Earlier this month, Care2 brought you the story of Keira Wilmot, the 16-year-old who was arrested and kicked out of her Florida school after a failed science experiment.
Now comes a similar tale of completely inappropriate behavior by school officials, this time in Virginia.
Two second graders were suspended from elementary school on May 3 for making noises resembling a machine gun while pointing pencils at each other.
One of the boys, Christopher Marshall, said he was just pretending to be a Marine like his father, but the school’s ‘zero-tolerance’ policy on weapons still called for his punishment.
The seven-year-old boys in Suffolk, Virginia, were suspended from Driver Elementary School for two days for a violation of the school system’s zero-tolerance policy on weapons.
“When I asked him about it, he said, ‘Well I was being a Marine and the other guy was being a bad guy,’ said Paul Marshall, one of the boys’ fathers. “It’s as simple as that.”
From Fox43, here’s how Suffolk Public Schools spokeswoman Bethanne Bradshaw reacted: “A pencil is a weapon when it’s pointed at someone in a threatening way, and gun noises were made.”
Really? It makes sense that these youngsters need to understand that pointing a pencil at someone and pretending to shoot can make other kids nervous, and so is definitely not appropriate classroom behavior these days.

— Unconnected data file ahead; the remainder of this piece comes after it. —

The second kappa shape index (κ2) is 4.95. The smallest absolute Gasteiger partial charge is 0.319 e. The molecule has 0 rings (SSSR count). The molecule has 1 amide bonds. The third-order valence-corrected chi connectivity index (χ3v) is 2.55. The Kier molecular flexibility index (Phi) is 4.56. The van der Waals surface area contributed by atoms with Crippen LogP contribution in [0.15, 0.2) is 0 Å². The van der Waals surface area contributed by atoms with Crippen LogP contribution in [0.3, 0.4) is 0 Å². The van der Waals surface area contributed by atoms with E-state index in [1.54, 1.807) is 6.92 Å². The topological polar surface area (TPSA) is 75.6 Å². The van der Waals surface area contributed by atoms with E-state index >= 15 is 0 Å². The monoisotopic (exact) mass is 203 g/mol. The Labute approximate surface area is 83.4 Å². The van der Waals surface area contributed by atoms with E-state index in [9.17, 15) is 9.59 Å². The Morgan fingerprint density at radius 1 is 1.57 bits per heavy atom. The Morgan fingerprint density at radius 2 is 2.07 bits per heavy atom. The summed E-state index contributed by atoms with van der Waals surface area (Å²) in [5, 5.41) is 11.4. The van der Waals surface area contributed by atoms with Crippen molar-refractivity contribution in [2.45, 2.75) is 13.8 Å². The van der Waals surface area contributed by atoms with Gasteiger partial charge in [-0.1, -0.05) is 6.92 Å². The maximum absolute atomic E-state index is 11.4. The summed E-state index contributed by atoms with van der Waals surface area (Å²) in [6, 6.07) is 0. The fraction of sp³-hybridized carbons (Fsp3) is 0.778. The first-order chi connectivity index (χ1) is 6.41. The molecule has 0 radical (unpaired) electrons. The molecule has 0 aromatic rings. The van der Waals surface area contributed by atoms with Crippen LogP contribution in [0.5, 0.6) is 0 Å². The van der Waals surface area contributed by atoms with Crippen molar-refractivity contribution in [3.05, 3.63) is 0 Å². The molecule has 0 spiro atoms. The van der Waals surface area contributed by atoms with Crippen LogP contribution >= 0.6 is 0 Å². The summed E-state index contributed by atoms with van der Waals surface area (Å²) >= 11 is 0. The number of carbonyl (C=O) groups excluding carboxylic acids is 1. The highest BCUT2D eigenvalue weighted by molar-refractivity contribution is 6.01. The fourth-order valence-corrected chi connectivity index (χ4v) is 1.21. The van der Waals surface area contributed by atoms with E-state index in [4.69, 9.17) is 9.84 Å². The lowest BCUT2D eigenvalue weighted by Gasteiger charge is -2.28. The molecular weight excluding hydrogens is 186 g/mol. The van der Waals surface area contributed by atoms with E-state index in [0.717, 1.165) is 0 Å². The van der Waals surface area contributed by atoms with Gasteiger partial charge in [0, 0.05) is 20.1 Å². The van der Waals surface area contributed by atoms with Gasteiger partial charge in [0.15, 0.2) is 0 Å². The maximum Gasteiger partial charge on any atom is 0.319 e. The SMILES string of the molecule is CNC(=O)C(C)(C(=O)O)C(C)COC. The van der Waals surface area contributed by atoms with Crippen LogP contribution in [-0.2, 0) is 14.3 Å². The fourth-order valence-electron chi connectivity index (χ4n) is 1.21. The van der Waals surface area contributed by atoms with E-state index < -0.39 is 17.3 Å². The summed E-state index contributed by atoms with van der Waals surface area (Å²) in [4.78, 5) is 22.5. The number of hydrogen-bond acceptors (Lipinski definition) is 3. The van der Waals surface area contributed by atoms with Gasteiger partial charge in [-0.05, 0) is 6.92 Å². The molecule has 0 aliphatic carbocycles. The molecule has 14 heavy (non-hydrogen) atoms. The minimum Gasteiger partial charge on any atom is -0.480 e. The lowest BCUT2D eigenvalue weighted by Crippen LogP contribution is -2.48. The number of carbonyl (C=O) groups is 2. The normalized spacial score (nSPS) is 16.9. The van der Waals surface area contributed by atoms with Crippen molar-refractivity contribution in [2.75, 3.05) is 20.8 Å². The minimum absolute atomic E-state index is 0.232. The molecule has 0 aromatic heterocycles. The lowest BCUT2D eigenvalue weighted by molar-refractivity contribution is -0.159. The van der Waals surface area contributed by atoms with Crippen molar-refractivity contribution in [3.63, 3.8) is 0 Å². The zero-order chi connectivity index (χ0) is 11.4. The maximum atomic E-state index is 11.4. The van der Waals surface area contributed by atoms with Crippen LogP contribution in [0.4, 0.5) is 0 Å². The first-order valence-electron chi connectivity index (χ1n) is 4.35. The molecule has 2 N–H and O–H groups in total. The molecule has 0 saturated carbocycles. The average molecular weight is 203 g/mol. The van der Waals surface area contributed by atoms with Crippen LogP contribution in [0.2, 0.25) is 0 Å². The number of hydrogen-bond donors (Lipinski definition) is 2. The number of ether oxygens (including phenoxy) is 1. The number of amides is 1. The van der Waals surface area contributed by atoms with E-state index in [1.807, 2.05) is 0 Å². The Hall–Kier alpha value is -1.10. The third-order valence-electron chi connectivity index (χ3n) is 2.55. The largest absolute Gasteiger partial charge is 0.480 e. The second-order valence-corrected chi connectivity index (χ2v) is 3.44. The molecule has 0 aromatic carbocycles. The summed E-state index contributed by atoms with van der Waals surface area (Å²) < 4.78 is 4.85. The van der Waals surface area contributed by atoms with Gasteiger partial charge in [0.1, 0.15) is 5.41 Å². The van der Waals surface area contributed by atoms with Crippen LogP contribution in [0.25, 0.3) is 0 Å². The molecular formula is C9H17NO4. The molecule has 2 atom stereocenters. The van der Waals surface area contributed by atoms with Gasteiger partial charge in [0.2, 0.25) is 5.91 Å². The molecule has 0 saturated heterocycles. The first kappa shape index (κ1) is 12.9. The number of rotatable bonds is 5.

But suspending these seven-year-olds for two days is way beyond what this behavior merits; it’s yet another example of a zero-tolerance policy gone crazy. Remember the second grader who made a ‘gun’ out of his breakfast pastry? Or the seventh grader who was suspended for touching an Adderall pill? You get the idea.
As a mother, I prohibited any toy guns in the house. That didn’t stop my toddler-son from grabbing his breakfast banana and turning it into a gun every morning. I was annoyed, but it never crossed my mind that I should consider his behavior cause for alarm.
Suffolk School officials disagree.
“Some children would consider it threatening, who are scared about shootings in schools or shootings in the community,” Bradshaw told Fox43. “Kids don’t think about “Cowboys and Indians” anymore, they think about drive-by shootings and murders and everything they see on television every day.”
The school spokeswoman went on to explain that the policy, which also bans drawing a picture of a gun and pointing a finger in a threatening manner, has been in place for at least two decades.
Nevertheless, Christopher’s father believes school authorities have taken this too far. He points out that his son has good grades, no history of bad behavior and that he stopped “shooting” when he was told to.
Shouldn’t schools be focused on creating a safe environment, rather than picking on second graders? Kids express their world, and their anxieties, through play. Christopher’s father is a soldier in a protracted war, and the child was acting out that reality.
School administrators, please stop, think and use common sense instead of over-reacting to a child’s play.
What do you think?
Photo Credit: Fox43 online video